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U.S. evangelicals strive to change attitudes on AIDS

LOS ANGELES (Reuters) - Kay Warren says five years ago she was a “white suburban mom with a minivan” helping her husband run one of the most influential evangelical churches in the United States and barely aware of the global AIDS crisis.

Pastor Rick Warren speaks at the 2006 Global Summit on AIDS and the Church at Saddleback Church in Lake Forest, California, December 1, 2006. Saddleback Church, in the affluent suburb of Lake Forest, attracts some 22,000 people to services each week. REUTERS/Mark Avery

Today, Warren will host the third conference on her church’s role in fighting the HIV/AIDS pandemic after a spiritual awakening that rocked her own faith and challenged how the evangelical community responds to what many still regard as a “gay cancer.”

More than 50 international speakers -- including the first ladies of Rwanda and Zambia and Democratic presidential contender Hillary Clinton -- will gather at Saddleback Valley Community Church in Southern California on Wednesday for three days to mobilize local churches around the world to help prevent HIV/AIDS and care for its victims.

“This is the passion, the call of my life,” said Warren, a quintessential California blue-eyed blonde. She admits that U.S. evangelicals have been “late to the party” on the AIDS issue and castigates the “sinful absence and puny efforts” of her community’s past track record.

“I see more and more individual churches, pastors and believers who are recognizing that this is what the Bible teaches and that there is nothing strange about it,” Warren told Reuters of her campaign.

Saddleback Church, in the affluent suburb of Lake Forest, attracts some 22,000 people to services each week. Pastor Rick Warren, author of the best-selling inspirational book “The Purpose Driven Life,” is one of the most charismatic leaders of America’s 60 million-member evangelical community.


The Saddleback AIDS initiative is the most controversial in a recent raft of social issues embraced by U.S. evangelicals, who have traditionally favored social conservatism.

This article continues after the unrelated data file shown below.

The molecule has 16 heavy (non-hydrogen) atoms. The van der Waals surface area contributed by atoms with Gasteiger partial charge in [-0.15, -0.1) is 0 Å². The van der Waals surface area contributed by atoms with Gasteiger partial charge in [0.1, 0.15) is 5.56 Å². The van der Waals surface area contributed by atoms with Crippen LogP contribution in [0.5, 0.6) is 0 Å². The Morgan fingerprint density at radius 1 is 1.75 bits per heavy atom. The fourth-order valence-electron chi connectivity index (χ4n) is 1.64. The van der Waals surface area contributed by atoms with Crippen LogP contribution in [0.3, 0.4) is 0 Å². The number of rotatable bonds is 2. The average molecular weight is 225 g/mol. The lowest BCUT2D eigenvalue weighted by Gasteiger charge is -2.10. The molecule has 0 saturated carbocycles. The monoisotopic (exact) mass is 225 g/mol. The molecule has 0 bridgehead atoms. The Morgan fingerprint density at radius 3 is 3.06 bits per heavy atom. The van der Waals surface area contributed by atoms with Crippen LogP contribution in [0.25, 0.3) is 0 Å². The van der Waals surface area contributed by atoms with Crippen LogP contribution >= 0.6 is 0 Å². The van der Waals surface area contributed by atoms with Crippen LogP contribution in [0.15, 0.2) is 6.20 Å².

In January, a coalition of evangelicals and scientists joined forces on global warming, calling the protection of life on Earth “a profound moral imperative.” Christians have also campaigned to end modern slavery and pushed for an end to the conflict in Darfur.

The Saddleback approach to AIDS sidesteps the thorny issues of sexuality and condom use by focusing on the care and support of victims. The Warrens say the question should be not “How did you get sick?” but “What can I do? How can I help you?”

The plan encourages churches around the world to use their grass roots networks to set up testing centers, unleash volunteers, reduce the stigma of being HIV positive and promote “God’s standards of behavior.”

Saddleback has collected some unusual allies in the process. An invitation to the 2006 Saddleback conference to Barack Obama caused outrage because of the presidential hopeful’s support of abortion rights.

This year’s invitation to Hillary Clinton, who also supports abortion rights and who will address the conference on Thursday, has caused surprisingly little reaction.

The Warrens say they are interested in saving lives and want to focus on common ground, not differences.

Kay Warren’s life as a behind-the-scenes pastor’s wife changed radically in 2002 when she read a magazine article about the more than 12 million children in Africa orphaned by


What her husband and her church first saw as her pet project became what she terms a surrender to God as she realized that AIDS wasn’t just a gay disease.

Some Saddleback members felt uneasy at being urged to care for AIDS sufferers. “They felt that our job was to speak to people’s spiritual needs, that the church was about saving souls. I completely disagreed. This is historically at the heart of our Christian faith,” she said.

Warren now spends much of her time attending international meetings and AIDS projects in Africa. The Saddleback conference will hear progress reports from those who have started AIDS ministries in their local churches or have fostered orphans.

Five years on, Warren says she is no longer the comfortable wife, mother and grandmother she once was.

“I froth at the mouth a lot. I’m not very much fun at dinner parties because I really want to talk about life and death issues. It is a radically different life,” she said.

Editing by Mary Milliken